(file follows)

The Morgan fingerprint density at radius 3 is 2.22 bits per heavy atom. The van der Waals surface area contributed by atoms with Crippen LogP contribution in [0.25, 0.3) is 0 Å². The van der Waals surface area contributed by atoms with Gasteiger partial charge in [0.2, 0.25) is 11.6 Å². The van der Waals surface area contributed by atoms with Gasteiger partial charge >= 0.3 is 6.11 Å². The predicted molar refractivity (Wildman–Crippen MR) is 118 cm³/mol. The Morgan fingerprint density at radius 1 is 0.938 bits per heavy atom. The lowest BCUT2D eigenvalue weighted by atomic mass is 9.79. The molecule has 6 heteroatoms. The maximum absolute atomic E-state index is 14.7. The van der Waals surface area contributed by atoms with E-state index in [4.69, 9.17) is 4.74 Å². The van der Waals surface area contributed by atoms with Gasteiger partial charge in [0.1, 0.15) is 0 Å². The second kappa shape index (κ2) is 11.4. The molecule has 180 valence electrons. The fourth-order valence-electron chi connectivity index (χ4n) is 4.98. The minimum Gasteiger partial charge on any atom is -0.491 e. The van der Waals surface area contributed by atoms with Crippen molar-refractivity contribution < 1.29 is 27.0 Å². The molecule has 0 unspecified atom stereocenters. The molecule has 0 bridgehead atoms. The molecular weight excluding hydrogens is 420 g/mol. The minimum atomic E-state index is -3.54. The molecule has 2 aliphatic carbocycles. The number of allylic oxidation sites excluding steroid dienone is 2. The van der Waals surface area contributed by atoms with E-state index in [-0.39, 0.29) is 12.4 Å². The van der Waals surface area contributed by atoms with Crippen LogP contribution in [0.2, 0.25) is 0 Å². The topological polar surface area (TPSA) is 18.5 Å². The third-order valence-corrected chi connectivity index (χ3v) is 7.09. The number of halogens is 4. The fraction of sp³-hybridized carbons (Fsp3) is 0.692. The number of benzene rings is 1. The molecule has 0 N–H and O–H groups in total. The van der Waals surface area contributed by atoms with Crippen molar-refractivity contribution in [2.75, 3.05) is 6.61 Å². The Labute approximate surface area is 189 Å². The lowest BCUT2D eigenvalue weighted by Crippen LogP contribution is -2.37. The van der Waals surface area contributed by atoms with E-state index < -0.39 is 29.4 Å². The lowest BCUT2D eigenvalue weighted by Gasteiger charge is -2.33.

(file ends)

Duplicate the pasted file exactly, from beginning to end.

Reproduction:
The Morgan fingerprint density at radius 3 is 2.22 bits per heavy atom. The van der Waals surface area contributed by atoms with Crippen LogP contribution in [0.25, 0.3) is 0 Å². The van der Waals surface area contributed by atoms with Gasteiger partial charge in [0.2, 0.25) is 11.6 Å². The van der Waals surface area contributed by atoms with Gasteiger partial charge >= 0.3 is 6.11 Å². The predicted molar refractivity (Wildman–Crippen MR) is 118 cm³/mol. The Morgan fingerprint density at radius 1 is 0.938 bits per heavy atom. The lowest BCUT2D eigenvalue weighted by atomic mass is 9.79. The molecule has 6 heteroatoms. The maximum absolute atomic E-state index is 14.7. The van der Waals surface area contributed by atoms with E-state index in [4.69, 9.17) is 4.74 Å². The van der Waals surface area contributed by atoms with Gasteiger partial charge in [0.1, 0.15) is 0 Å². The second kappa shape index (κ2) is 11.4. The molecule has 180 valence electrons. The fourth-order valence-electron chi connectivity index (χ4n) is 4.98. The minimum Gasteiger partial charge on any atom is -0.491 e. The van der Waals surface area contributed by atoms with Crippen molar-refractivity contribution < 1.29 is 27.0 Å². The molecule has 0 unspecified atom stereocenters. The molecule has 0 bridgehead atoms. The molecular weight excluding hydrogens is 420 g/mol. The minimum atomic E-state index is -3.54. The molecule has 2 aliphatic carbocycles. The number of allylic oxidation sites excluding steroid dienone is 2. The van der Waals surface area contributed by atoms with E-state index in [-0.39, 0.29) is 12.4 Å². The van der Waals surface area contributed by atoms with Crippen LogP contribution in [0.2, 0.25) is 0 Å². The topological polar surface area (TPSA) is 18.5 Å². The third-order valence-corrected chi connectivity index (χ3v) is 7.09. The number of halogens is 4. The fraction of sp³-hybridized carbons (Fsp3) is 0.692. The number of benzene rings is 1. The molecule has 0 N–H and O–H groups in total. The van der Waals surface area contributed by atoms with Crippen molar-refractivity contribution in [2.75, 3.05) is 6.61 Å². The Labute approximate surface area is 189 Å². The lowest BCUT2D eigenvalue weighted by Crippen LogP contribution is -2.37. The van der Waals surface area contributed by atoms with E-state index < -0.39 is 29.4 Å². The lowest BCUT2D eigenvalue weighted by Gasteiger charge is -2.33.